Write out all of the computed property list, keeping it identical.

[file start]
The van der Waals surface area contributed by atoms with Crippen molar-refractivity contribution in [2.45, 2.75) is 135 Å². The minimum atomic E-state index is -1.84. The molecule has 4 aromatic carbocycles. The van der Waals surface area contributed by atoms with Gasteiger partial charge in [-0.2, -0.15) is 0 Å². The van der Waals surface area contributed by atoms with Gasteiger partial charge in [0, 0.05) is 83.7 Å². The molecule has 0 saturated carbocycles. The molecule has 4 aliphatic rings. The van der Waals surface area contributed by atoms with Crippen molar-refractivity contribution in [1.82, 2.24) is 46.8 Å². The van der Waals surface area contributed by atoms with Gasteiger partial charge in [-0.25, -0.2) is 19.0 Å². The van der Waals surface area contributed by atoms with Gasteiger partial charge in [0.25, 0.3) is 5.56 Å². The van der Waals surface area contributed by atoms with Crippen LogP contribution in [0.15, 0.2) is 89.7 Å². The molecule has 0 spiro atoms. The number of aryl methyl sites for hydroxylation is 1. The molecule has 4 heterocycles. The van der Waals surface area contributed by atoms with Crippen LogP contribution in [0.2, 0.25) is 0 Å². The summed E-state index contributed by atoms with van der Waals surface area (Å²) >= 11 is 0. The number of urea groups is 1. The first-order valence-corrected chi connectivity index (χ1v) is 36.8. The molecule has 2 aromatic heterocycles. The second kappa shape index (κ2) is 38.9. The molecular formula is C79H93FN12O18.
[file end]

The van der Waals surface area contributed by atoms with Crippen molar-refractivity contribution in [2.45, 2.75) is 135 Å². The minimum atomic E-state index is -1.84. The molecule has 4 aromatic carbocycles. The van der Waals surface area contributed by atoms with Gasteiger partial charge in [-0.2, -0.15) is 0 Å². The van der Waals surface area contributed by atoms with Gasteiger partial charge in [0, 0.05) is 83.7 Å². The molecule has 0 saturated carbocycles. The molecule has 4 aliphatic rings. The van der Waals surface area contributed by atoms with Crippen molar-refractivity contribution in [1.82, 2.24) is 46.8 Å². The van der Waals surface area contributed by atoms with Gasteiger partial charge in [-0.25, -0.2) is 19.0 Å². The van der Waals surface area contributed by atoms with Gasteiger partial charge in [0.25, 0.3) is 5.56 Å². The van der Waals surface area contributed by atoms with Crippen LogP contribution in [0.15, 0.2) is 89.7 Å². The molecule has 0 spiro atoms. The number of aryl methyl sites for hydroxylation is 1. The molecule has 4 heterocycles. The van der Waals surface area contributed by atoms with Crippen LogP contribution in [0.2, 0.25) is 0 Å². The summed E-state index contributed by atoms with van der Waals surface area (Å²) >= 11 is 0. The number of urea groups is 1. The first-order valence-corrected chi connectivity index (χ1v) is 36.8. The molecule has 2 aromatic heterocycles. The second kappa shape index (κ2) is 38.9. The molecular formula is C79H93FN12O18.